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Monday, January 14, 2013

Health Officials Explain How You Can Avoid Getting the Flu This Winter

Posted By on Mon, Jan 14, 2013 at 12:30 PM

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Since news broke that this winter is going to be a killer flu season (literally), San Francisco health officials thought it best to dole out some advice to help you bag of germs not spread the bug around the Bay Area.

Just follow these guidelines, and we should all survive the cold:

Step 1: go to the nearest Walgreen's or doctor's office and get your flu vaccine. "Everyone age 6 months or older should be vaccinated, but especially infants, pregnant women, elderly, and anyone with a chronic medical condition like asthma, heart disease, or diabetes," says Tomas Aragon, health officer for San Francisco.

You can also go to the city's Adult Immunization and Travel Clinic, located at 101 Grove St., to get the vaccination, but call ahead, since clinics everywhere are crowded.

Step 2: Don't be gross. That means wash your hands before and after everything you do; cover your mouth when you cough, and sneeze in your sleeve, not on the person sitting next to you on Muni.

Step 3: If you are sick, stay home! Who cares what your boss says, and screw that deadline. Nothing will get done as long as the entire office is out sick.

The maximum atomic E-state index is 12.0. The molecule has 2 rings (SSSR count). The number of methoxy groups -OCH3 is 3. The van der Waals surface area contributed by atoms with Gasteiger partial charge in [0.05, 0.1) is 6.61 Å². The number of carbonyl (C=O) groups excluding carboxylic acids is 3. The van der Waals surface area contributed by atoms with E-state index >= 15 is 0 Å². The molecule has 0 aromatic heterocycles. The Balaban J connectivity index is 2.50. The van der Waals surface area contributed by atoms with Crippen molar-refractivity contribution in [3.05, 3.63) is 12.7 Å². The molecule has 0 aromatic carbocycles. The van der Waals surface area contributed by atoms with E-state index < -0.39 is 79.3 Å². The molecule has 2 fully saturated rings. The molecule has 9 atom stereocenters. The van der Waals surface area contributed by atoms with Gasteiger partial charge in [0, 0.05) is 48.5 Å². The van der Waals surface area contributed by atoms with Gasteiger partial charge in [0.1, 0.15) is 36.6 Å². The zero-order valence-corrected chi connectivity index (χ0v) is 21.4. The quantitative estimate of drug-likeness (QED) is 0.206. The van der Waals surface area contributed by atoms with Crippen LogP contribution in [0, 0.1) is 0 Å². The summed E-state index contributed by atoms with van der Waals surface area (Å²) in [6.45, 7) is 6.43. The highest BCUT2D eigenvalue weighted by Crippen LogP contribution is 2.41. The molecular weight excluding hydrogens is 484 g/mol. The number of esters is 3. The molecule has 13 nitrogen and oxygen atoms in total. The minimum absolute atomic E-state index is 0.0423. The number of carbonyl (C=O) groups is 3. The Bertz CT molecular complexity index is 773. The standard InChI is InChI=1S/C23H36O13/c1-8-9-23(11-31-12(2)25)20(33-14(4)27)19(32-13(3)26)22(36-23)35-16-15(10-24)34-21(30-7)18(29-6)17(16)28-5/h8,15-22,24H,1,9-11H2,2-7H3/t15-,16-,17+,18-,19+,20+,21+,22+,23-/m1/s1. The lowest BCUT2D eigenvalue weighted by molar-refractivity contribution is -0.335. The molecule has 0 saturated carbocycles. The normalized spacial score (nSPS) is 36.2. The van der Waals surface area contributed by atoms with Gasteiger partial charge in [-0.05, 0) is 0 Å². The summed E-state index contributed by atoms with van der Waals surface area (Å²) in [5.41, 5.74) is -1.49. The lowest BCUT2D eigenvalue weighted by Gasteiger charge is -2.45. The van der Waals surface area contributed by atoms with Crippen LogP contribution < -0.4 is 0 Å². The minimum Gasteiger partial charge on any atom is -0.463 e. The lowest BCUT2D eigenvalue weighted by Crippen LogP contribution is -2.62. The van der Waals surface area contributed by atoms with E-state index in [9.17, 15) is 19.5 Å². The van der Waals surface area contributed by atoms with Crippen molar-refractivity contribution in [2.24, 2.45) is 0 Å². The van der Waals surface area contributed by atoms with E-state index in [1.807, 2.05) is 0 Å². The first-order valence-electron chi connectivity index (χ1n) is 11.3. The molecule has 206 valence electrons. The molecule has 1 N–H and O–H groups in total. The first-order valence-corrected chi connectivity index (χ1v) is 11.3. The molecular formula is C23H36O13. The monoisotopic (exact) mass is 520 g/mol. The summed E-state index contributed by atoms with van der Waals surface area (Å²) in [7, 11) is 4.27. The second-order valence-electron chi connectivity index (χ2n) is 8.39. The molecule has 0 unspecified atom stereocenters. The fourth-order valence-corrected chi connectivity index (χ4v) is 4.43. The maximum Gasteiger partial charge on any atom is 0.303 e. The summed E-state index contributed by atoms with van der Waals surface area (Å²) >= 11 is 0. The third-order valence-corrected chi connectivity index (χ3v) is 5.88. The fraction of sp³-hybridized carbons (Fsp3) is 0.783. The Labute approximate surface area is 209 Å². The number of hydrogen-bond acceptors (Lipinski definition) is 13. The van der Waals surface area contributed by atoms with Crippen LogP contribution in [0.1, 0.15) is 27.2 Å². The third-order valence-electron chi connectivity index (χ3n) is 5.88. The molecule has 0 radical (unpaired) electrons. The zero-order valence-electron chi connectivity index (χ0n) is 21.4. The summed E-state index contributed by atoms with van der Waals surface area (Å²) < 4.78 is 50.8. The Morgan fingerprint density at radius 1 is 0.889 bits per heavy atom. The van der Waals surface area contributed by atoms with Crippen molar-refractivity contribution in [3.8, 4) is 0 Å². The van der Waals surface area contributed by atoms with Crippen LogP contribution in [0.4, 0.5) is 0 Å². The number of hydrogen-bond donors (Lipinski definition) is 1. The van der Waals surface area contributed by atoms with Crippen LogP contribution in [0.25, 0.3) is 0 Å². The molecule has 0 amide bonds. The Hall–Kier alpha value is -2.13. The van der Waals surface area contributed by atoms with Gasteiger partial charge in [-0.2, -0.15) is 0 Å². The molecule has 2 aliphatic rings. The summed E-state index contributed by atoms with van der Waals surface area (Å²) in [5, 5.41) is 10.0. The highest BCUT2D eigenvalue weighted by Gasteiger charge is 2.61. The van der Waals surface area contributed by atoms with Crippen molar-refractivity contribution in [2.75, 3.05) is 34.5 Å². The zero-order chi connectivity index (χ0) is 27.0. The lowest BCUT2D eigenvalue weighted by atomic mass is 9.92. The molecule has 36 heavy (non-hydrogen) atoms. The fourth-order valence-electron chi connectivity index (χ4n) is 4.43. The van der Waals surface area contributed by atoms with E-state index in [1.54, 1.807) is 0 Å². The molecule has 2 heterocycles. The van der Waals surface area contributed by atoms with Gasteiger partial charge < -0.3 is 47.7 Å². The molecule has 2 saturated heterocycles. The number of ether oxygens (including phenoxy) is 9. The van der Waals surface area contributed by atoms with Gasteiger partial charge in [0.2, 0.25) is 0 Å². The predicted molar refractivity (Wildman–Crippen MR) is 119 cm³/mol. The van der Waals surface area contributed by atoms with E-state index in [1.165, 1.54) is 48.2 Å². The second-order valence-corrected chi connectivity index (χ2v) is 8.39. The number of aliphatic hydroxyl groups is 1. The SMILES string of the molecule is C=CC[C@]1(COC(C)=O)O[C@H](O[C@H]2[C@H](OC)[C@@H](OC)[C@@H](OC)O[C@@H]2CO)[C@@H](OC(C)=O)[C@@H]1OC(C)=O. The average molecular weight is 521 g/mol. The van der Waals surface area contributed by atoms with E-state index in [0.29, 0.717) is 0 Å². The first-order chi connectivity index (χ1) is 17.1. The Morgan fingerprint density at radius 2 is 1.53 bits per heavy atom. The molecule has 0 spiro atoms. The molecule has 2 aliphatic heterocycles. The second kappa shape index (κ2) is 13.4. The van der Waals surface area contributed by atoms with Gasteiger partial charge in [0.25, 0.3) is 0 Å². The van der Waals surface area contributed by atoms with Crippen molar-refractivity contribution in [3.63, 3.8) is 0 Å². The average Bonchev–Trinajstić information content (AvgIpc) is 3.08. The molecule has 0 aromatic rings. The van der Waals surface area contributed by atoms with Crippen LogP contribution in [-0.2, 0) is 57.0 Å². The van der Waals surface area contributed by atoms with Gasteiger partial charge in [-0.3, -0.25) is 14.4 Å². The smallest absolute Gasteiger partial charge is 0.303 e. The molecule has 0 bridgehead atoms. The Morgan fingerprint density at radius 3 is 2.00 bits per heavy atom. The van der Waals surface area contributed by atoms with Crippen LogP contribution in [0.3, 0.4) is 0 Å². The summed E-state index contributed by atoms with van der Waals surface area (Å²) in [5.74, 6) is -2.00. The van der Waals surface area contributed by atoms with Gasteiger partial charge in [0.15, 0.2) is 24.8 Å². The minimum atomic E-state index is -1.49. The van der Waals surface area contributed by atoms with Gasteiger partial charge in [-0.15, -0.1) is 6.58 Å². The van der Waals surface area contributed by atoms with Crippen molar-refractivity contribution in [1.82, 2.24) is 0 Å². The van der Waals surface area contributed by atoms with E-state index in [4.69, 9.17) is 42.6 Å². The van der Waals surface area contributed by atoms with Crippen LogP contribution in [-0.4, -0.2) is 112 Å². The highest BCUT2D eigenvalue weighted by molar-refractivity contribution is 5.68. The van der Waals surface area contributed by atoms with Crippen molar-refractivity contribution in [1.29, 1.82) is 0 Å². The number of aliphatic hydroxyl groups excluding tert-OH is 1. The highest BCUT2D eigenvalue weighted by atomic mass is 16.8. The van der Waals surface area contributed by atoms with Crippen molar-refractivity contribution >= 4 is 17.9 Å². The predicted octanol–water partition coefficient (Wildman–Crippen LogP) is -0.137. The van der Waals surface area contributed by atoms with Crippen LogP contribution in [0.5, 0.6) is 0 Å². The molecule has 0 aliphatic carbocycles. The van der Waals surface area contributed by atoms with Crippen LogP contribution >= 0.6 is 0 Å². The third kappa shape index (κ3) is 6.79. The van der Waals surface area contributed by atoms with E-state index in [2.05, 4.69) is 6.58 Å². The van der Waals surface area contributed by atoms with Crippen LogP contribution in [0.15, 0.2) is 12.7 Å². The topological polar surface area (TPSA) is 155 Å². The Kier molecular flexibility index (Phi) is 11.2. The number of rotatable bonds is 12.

If you are historically healthy, and aren't sure whether you have the flu, here's some sure signs:

  • The flu is different from a cold, and it usually comes on suddenly.
  • You will probably have a fever or feel feverish and have chills.
  • A persistent cough and sore throat.
  • Runny or stuffy nose.
  • Muscle or body aches, headaches, or fatigue.

Some people may have vomiting and diarrhea, though this is more common in children than adults.

If you have the flu, and you don't take care of yourself, you could develop complications, including pneumonia, which could result in death. You could also get bronchitis, or sinus or ear infections if the flu is left untreated.

Even those of you who run every day and eat broccoli and fish can contract the flu -- it doesn't matter how old you are. Of course, anyone 65 or older and people with certain chronic medical conditions, such as asthma, diabetes, or heart disease, as well as pregnant women, and young children are most at risk.

Now please go wash your hands.




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About The Author

Erin Sherbert

Erin Sherbert

Bio:
Erin Sherbert was the Online News Editor for SF Weekly from 2010 to 2015. She's a Texas native and has a closet full of cowboy boots to prove it.

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